[ As soon as they said, “Sam, let’s do a Western!” you must have had a million ideas come to mind, right? ] ^ You bet, baby! That was the first thing that happened – all those cool images with the camera sitting behind the gun in someone’s hand in super close-up and the other gunfighter in the distance. The image of a giant hat filling the widescreen frame. The great vistas with the rider in the background and a big boot stepping into the frame.
[ Which sounds immediately like something out of a Sergio Leone picture – and later from Clint Eastwood. ] ^ That’s right!
[ But most people who use that style these days do it for the sake of parody. What there some fine line there for you, especially since the film has so much humor? ] ^ I was mainly trying to use it as entertainment for the audience. This is a fun, entertaining Western for a 90s crowd. So in jacking it up, doing things that have been done before only differently, there’s always the case that they might laugh at you if you go even a little over the top. You want them laughing, but with it. It has to be cool.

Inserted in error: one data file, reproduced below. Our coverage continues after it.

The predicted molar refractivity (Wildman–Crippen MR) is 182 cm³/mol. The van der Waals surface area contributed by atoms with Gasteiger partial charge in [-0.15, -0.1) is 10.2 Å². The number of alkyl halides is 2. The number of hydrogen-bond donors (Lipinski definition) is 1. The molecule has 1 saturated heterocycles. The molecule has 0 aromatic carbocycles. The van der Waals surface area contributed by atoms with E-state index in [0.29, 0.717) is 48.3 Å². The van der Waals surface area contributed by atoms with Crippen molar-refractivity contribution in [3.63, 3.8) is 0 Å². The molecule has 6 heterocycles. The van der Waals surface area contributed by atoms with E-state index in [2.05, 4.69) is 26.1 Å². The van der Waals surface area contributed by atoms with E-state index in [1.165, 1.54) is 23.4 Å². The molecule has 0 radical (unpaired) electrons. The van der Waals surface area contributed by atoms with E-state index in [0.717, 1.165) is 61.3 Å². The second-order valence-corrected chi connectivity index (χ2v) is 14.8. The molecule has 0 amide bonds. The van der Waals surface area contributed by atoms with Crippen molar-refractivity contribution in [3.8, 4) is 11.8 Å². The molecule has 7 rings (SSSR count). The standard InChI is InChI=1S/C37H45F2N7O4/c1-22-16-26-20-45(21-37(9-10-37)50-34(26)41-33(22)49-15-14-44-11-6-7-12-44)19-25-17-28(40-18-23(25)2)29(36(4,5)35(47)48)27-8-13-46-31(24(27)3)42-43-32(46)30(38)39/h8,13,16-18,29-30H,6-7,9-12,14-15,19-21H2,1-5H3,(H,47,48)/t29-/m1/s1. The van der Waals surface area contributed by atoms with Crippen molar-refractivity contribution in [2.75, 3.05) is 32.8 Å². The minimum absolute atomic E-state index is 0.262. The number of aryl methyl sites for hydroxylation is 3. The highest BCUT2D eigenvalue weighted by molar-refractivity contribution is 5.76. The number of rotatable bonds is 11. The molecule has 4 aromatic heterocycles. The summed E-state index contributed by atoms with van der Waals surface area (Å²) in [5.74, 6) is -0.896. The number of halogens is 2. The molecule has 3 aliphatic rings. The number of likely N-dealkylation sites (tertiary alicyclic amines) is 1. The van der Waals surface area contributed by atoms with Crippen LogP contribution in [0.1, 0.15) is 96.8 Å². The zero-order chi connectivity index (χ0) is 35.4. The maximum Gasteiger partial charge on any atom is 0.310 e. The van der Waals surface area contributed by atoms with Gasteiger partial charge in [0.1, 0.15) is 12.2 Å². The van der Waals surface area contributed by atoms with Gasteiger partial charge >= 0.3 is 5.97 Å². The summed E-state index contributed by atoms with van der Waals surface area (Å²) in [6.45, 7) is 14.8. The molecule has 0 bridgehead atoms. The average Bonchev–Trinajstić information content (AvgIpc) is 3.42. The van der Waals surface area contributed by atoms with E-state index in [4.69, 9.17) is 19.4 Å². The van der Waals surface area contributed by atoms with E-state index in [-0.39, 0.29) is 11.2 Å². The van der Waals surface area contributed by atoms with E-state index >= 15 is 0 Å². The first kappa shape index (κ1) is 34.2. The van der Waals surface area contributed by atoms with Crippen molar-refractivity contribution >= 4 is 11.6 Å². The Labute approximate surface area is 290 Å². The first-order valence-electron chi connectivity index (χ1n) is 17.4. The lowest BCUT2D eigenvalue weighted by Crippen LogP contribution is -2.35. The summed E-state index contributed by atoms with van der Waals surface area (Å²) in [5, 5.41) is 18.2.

[ When we first heard about the film going into production and who was going to be in it, we were like, “What’s Sam going to do?!” Because this was the first time you have worked with big-time Hollywood actors. ] ^ That’s right. Liam Neeson is a big-shot now, but not when we did Darkman. But this was a good time to try it. I’m getting old – I’m 35 now – and I just had to wonder why I was running away from this Hollywood stuff. I guess I must be afraid of it, working with top quality actors – although I regard Bruce Campbell as a top quality actor, it’s different because he’s an old friend of mine. So it was time to see what it would be like to make a big Hollywood movie. It had always been a dream of mine, but I’d never done it. So this came at a perfect time. I liked the script and Sharon was a great movie star asking me to direct it – so I thought it was a cool thing.